I must be living under a rock lately because I have never heard of the show called “Ice Road Truckers” but yesterday stumbled across it while channel surfing. For some ungodly reason this documentary series is on the History channel – what this show has to do with history I could not tell you. But as I was surfing something about the show caught my eye and I was hooked.
They were running an all day marathon of the first complete season as a prelude to the night’s new season premiere. I missed the first several shows but watched a good number of them and then stayed tuned to watch the series premiere, too. It was riveting and I’ll be making a point of watching this every Sunday night from now one.
Came across another “How-To” website tonight that looks promising, called Quamut. It’s a new internet venture by Barnes and Noble, completely different from any of their bookselling efforts. This site has professionally written articles on a variety of topics similar to a Wiki that you can read online free, but if you want to download the article for a printed reference that you can keep there is a small charge.
Each day there is a different download available free, so that is good incentive to keep coming back to the site every day. Today’s free download was about exterior painting. I grabbed that and put it on the wife’s desk. We’ve known for months that the exterior of the house needs a fresh coat of paint. This lets her know that we can do it ourselves if she’s willing, and we’ll save some money as long as we plan for a couple of days when the weather will be not too hot and not too much wind to paint.
Every once in a while there is a fish fry held at a little log cabin down the road from us.
The log cabin was built by the James Buchanan family in 1809 and is on the National Register of Historic Places. It has been lovingly restored by a nonprofit group of caring citizens who hold the fish fries as a fund raiser to maintain the property.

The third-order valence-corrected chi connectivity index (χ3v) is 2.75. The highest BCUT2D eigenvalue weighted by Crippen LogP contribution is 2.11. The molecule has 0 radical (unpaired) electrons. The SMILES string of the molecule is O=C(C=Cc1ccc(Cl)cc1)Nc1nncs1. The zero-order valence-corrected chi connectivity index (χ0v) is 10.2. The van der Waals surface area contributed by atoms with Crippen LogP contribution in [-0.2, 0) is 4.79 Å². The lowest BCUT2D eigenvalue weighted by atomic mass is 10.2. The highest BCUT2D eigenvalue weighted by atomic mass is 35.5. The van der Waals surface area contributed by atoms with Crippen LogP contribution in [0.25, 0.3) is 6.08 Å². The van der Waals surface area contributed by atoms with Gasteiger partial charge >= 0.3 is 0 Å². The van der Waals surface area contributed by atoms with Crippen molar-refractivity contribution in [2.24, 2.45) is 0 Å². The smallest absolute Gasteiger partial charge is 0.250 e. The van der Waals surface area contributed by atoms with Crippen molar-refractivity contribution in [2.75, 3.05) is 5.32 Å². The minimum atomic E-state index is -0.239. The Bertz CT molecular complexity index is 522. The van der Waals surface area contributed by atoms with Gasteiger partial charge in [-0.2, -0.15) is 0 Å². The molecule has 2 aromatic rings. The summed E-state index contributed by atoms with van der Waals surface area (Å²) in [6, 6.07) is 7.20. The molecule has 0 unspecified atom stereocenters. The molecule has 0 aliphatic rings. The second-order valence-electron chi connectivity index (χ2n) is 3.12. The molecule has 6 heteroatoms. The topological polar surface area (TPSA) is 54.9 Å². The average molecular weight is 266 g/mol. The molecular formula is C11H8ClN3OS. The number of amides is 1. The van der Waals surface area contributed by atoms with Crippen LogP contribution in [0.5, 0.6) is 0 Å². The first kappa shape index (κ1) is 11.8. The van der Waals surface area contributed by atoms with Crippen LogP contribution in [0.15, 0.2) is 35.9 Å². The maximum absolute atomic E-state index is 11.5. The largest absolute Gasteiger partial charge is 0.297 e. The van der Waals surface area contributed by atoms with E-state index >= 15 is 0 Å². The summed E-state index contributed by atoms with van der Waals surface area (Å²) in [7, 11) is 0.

The log cabin has an interesting history and is a beautiful property. We stopped by to pick up two fish dinners and had a lovely time listening to old time string music and walking through the house to see how the Buchanan family lived almost 200 years ago.
Today was Vanderbilt’s Commencement Day. Traffic downtown was snarled way beyond typical rush hour. Vanderbilt’s campus is a huge part of uptown Nashville. It includes the colleges, dormitories, frat houses, the athletic fields and stadium, and both the regular hospital and the new children’s hospital.
Vanderbilt’s hospital is known for being a teaching hospital, with clinics for a variety of rare diseases. Their trauma unit is top notch – they have two helicopters for Lifeflight rescues and an unmatched emergency room.
Vandy deserves their excellent Ivy League reputation. Congratulations to this year’s graduating students!
The first of May has been celebrated for centuries, beginning as a Pagan custom. Back in the early days, May was celebrated with a ceremony of dancing around the may pole, appointing a May Queen, and bringing in flowers from the woods to decorate the homes and streets.
When I went to grade school at a private school, we celebrated May Day as a full day of festival, with each class performing for the rest of the classes of their parents. We had a may pole and carnival rides, food and music. It was such fun for the children and their families, and I regret that today’s children don’t participate in anything like May Day.